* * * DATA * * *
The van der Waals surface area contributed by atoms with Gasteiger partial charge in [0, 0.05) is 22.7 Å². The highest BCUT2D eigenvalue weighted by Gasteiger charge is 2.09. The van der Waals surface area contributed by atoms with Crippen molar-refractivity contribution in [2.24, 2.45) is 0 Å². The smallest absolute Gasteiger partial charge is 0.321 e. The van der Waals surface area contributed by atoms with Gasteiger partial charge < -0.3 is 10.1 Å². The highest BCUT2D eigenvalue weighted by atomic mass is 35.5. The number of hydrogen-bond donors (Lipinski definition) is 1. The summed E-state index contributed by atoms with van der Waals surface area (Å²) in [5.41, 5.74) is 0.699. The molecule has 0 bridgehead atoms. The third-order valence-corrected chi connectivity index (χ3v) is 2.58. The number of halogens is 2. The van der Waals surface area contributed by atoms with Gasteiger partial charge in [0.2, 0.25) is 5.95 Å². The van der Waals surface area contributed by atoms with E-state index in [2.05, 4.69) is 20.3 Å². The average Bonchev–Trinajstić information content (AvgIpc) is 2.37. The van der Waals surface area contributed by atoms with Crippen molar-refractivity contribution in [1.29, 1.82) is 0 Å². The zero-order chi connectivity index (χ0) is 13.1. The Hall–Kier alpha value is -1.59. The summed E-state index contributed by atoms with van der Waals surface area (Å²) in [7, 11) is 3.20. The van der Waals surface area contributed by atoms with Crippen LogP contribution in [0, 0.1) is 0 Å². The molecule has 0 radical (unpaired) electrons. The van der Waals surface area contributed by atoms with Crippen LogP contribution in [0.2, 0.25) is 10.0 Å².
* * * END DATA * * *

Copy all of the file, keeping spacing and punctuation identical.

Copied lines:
The van der Waals surface area contributed by atoms with Gasteiger partial charge in [0, 0.05) is 22.7 Å². The highest BCUT2D eigenvalue weighted by Gasteiger charge is 2.09. The van der Waals surface area contributed by atoms with Crippen molar-refractivity contribution in [2.24, 2.45) is 0 Å². The smallest absolute Gasteiger partial charge is 0.321 e. The van der Waals surface area contributed by atoms with Gasteiger partial charge < -0.3 is 10.1 Å². The highest BCUT2D eigenvalue weighted by atomic mass is 35.5. The number of hydrogen-bond donors (Lipinski definition) is 1. The summed E-state index contributed by atoms with van der Waals surface area (Å²) in [5.41, 5.74) is 0.699. The molecule has 0 bridgehead atoms. The third-order valence-corrected chi connectivity index (χ3v) is 2.58. The number of halogens is 2. The van der Waals surface area contributed by atoms with Gasteiger partial charge in [0.2, 0.25) is 5.95 Å². The van der Waals surface area contributed by atoms with E-state index in [2.05, 4.69) is 20.3 Å². The average Bonchev–Trinajstić information content (AvgIpc) is 2.37. The van der Waals surface area contributed by atoms with Crippen molar-refractivity contribution in [1.29, 1.82) is 0 Å². The zero-order chi connectivity index (χ0) is 13.1. The Hall–Kier alpha value is -1.59. The summed E-state index contributed by atoms with van der Waals surface area (Å²) in [7, 11) is 3.20. The van der Waals surface area contributed by atoms with Crippen LogP contribution in [0, 0.1) is 0 Å². The molecule has 0 radical (unpaired) electrons. The van der Waals surface area contributed by atoms with Crippen LogP contribution in [0.2, 0.25) is 10.0 Å².